Dora told us we could play with the puzzle inside but we were not to fight over the flavours as they were actually all the same and we had to wait for our bowl of milk. We played happily until we had built a little money box. My love’s grumbly “I hate puzzles” as he tried to put his together, making me laugh. As we were so well behaved Dora gave us a coin to put in our money box that we would get to spend later, yay!
FULL ENGLISH BREAKFAST IN A BOWL
Well when our bowl of milk arrived and we ripped open our cereal and sprinkled it on top, what we actually ended up with was a full English breakfast. Digging the spoon down deep into the bowl we found truffled egg mousse, jellied tomato consommé, and on top Bacon and toasted bread cream cereals. Oh my goodness, surprise delight and fun, all of the stuff we love!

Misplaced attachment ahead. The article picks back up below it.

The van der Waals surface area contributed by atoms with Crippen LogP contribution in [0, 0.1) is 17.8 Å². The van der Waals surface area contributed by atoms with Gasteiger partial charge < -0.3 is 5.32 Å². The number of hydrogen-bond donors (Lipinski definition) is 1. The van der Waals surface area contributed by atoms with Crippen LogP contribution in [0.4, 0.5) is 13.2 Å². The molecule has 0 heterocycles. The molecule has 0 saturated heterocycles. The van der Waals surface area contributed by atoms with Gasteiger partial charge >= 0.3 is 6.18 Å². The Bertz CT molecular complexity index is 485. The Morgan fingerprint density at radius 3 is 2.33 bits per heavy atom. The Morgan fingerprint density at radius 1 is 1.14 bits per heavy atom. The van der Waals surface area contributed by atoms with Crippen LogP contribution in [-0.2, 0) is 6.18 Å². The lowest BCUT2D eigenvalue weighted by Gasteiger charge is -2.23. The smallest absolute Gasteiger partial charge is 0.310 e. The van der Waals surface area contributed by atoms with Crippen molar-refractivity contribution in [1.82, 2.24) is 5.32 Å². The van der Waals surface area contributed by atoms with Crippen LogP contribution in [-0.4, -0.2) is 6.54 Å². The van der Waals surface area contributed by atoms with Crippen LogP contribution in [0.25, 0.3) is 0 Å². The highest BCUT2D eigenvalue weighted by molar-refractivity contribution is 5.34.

SOUND OF THE SEA
Dora then moves her narration to arriving at the seaside and all the wonderful things that embody being there. She has such a playful energy and is creating a fabulous atmosphere for us.
Our plate arrives – Heston’s ode to the seaside. A box filled with sand and topped with glass is the frame on which a magical selection of seafood is served. An ocean wave, foamy and floaty lapping up against the sandy shore, littered with seaweed, oysters, sea urchins and razor clams. I want to close my eyes and block out the other diners but the visual element on the plate keeps me tuned in.
If you think a bit of fish at the beach sounds simple have a go at the recipe (link here)
CLASSIC SAVOURY ICES